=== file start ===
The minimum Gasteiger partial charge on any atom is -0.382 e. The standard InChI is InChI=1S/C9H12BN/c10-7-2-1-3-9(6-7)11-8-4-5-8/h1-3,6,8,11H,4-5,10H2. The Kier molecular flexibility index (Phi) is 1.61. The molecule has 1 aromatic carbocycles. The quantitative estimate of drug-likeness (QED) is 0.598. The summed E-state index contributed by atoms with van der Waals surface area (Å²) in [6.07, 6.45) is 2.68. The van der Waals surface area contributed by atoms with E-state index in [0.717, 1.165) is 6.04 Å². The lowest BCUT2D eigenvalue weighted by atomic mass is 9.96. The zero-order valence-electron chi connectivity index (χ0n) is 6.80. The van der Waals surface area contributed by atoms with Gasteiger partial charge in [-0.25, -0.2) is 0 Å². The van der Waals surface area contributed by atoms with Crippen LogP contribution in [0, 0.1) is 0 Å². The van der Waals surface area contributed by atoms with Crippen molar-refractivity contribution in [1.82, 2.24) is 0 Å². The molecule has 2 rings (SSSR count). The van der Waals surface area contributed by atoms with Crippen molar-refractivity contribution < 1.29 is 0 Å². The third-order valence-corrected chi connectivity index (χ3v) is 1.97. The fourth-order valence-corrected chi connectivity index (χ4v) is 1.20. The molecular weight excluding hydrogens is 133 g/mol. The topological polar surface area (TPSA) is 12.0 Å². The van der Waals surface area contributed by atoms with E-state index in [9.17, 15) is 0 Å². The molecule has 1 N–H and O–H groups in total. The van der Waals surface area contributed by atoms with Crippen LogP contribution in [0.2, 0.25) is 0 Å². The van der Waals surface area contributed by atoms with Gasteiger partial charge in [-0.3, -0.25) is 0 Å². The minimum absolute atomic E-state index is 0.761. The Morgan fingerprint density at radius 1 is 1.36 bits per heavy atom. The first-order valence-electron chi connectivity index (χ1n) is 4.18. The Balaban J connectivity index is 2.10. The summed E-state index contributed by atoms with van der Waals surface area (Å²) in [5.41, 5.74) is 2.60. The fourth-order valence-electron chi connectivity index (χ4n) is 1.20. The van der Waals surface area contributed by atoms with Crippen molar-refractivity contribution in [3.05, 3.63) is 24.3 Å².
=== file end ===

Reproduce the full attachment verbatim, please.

The minimum Gasteiger partial charge on any atom is -0.382 e. The standard InChI is InChI=1S/C9H12BN/c10-7-2-1-3-9(6-7)11-8-4-5-8/h1-3,6,8,11H,4-5,10H2. The Kier molecular flexibility index (Phi) is 1.61. The molecule has 1 aromatic carbocycles. The quantitative estimate of drug-likeness (QED) is 0.598. The summed E-state index contributed by atoms with van der Waals surface area (Å²) in [6.07, 6.45) is 2.68. The van der Waals surface area contributed by atoms with E-state index in [0.717, 1.165) is 6.04 Å². The lowest BCUT2D eigenvalue weighted by atomic mass is 9.96. The zero-order valence-electron chi connectivity index (χ0n) is 6.80. The van der Waals surface area contributed by atoms with Gasteiger partial charge in [-0.25, -0.2) is 0 Å². The van der Waals surface area contributed by atoms with Crippen LogP contribution in [0, 0.1) is 0 Å². The van der Waals surface area contributed by atoms with Crippen molar-refractivity contribution in [1.82, 2.24) is 0 Å². The molecule has 2 rings (SSSR count). The van der Waals surface area contributed by atoms with Crippen molar-refractivity contribution < 1.29 is 0 Å². The third-order valence-corrected chi connectivity index (χ3v) is 1.97. The fourth-order valence-corrected chi connectivity index (χ4v) is 1.20. The molecular weight excluding hydrogens is 133 g/mol. The topological polar surface area (TPSA) is 12.0 Å². The van der Waals surface area contributed by atoms with E-state index in [9.17, 15) is 0 Å². The molecule has 1 N–H and O–H groups in total. The van der Waals surface area contributed by atoms with Crippen LogP contribution in [0.2, 0.25) is 0 Å². The van der Waals surface area contributed by atoms with Gasteiger partial charge in [-0.3, -0.25) is 0 Å². The minimum absolute atomic E-state index is 0.761. The Morgan fingerprint density at radius 1 is 1.36 bits per heavy atom. The first-order valence-electron chi connectivity index (χ1n) is 4.18. The Balaban J connectivity index is 2.10. The summed E-state index contributed by atoms with van der Waals surface area (Å²) in [5.41, 5.74) is 2.60. The fourth-order valence-electron chi connectivity index (χ4n) is 1.20. The van der Waals surface area contributed by atoms with Crippen molar-refractivity contribution in [3.05, 3.63) is 24.3 Å².